Few weeks ago, we had an ad-hoc blind-tasting Italian wine dinner.
We started off with Oddero Barolo Vigna Rionda 1999. While it presented a sense of Nebbiolo, it was rather muted at the beginning of the dinner on both the aroma and palate. Some of us had even mistaken this as a Barbaresco rather than a Barolo. This bottle was opened just when we were starting the dinner at 8pm and its true potential didn’t come out till after 2 hours in glass.
The second Barolo we had was Poderi Aldo Conterno Barolo Riserva Granbussia 1995. Our friend that brought this bottle came in late, but we noticed that the cork was already pulled. When the juice flows into the glass, oh man, what a classic Barolo! It was powerfully structured, dense and sweet, with a long and solid finish. Quickly, I asked my friend, “did you open this in the afternoon?” He said, “yes, at 3pm.” He opened the wine 6 hours beforehand.
What a contrast between the two! We can’t help but wonder how the Oddero would turn out if it had received the same treatment.
Both Oddero and Aldo Conterno are considered one of the best traditional Barolo makers. They both aged their juice in large vasks (3,000 litre) as opposed to barriques (225 litre) commonly used by modern Barolo makers. The large volume of the vask means slower oxidation for the juice inside, which represents traditionalists’ belief – Barolo should take its time to age and we shouldn’t rush it. Granbussia is actually kept in the cellar for 8 years before releasing to the market (and only made in good vintages). Oddero’s Barolo, starting in 2006, will be kept in cellar for 10 years before commercialization.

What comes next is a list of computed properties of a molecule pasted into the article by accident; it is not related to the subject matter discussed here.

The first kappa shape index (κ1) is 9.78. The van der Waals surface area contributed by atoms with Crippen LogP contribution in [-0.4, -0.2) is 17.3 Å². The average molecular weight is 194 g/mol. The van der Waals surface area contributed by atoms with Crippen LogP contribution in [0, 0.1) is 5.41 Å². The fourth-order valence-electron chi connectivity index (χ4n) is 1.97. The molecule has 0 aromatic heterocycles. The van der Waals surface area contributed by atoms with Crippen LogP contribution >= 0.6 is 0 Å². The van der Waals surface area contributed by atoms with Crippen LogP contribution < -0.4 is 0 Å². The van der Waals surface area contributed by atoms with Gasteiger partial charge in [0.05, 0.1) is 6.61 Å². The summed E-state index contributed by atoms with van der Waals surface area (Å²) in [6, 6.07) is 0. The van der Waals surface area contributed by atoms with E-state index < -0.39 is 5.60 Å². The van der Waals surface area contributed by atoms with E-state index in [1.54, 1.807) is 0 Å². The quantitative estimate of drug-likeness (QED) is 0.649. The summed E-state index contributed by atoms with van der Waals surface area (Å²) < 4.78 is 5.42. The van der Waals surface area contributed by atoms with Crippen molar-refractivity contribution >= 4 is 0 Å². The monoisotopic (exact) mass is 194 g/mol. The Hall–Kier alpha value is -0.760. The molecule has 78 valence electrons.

Exactly because we are dealing with these stubborn beauties, patience is required. For Granbussia, my friend poured half a glass at opening, and let the remaining breathe in bottle for 6 hours before serving. Some others would simply decant the wine for 3 hours. Of course, if you ask the Barolo makers, they wouldn’t like decanting as most likely none of them even owns a decanter. In the mind, they would think: if you don’t have patience, don’t drink Barolo!
The final wine is not a Barolo but a rare Super Tuscan. Avignonesi & Capannelle 50 & 50 1999, was a nice modern addition to the two traditional Barolos. Some call this the “Opus One” of Super Tuscan. This wine, as important and special as it is rare, is the collaboration between Avignonesi and Capannell. The Sangiovesse (50%) originates from the Capannelle Estate in Gaiole, Chianti, while the Merlot (50%) was selected from Avignonesi's Estate in Montepulciano. It was aged for 24 months in French barriques.
This wine required half an hour of breathing in glass and easily lasted through the dinner. It was well-crafted and everything was simply in great balance - Bright aromas, full-bodied, velvety tannins and a long finish. It is at a perfect place to drink now. The silky elegance of Merlot simply marries well with the rustic charm of Sangiovese.